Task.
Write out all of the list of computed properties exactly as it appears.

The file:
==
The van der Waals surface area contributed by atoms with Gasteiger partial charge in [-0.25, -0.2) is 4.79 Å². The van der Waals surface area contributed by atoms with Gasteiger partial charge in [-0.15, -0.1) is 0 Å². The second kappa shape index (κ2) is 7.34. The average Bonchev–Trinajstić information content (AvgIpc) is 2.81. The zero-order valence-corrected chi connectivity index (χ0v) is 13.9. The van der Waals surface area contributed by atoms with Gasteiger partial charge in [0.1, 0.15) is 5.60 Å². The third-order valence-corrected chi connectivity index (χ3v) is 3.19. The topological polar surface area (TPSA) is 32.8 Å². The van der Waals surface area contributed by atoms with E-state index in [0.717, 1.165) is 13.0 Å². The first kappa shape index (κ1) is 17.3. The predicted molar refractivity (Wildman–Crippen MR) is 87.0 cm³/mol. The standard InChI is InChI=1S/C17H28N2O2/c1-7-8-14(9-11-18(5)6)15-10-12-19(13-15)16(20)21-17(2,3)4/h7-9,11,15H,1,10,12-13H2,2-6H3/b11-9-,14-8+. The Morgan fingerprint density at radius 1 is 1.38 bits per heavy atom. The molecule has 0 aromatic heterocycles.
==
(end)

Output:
The van der Waals surface area contributed by atoms with Gasteiger partial charge in [-0.25, -0.2) is 4.79 Å². The van der Waals surface area contributed by atoms with Gasteiger partial charge in [-0.15, -0.1) is 0 Å². The second kappa shape index (κ2) is 7.34. The average Bonchev–Trinajstić information content (AvgIpc) is 2.81. The zero-order valence-corrected chi connectivity index (χ0v) is 13.9. The van der Waals surface area contributed by atoms with Gasteiger partial charge in [0.1, 0.15) is 5.60 Å². The third-order valence-corrected chi connectivity index (χ3v) is 3.19. The topological polar surface area (TPSA) is 32.8 Å². The van der Waals surface area contributed by atoms with E-state index in [0.717, 1.165) is 13.0 Å². The first kappa shape index (κ1) is 17.3. The predicted molar refractivity (Wildman–Crippen MR) is 87.0 cm³/mol. The standard InChI is InChI=1S/C17H28N2O2/c1-7-8-14(9-11-18(5)6)15-10-12-19(13-15)16(20)21-17(2,3)4/h7-9,11,15H,1,10,12-13H2,2-6H3/b11-9-,14-8+. The Morgan fingerprint density at radius 1 is 1.38 bits per heavy atom. The molecule has 0 aromatic heterocycles.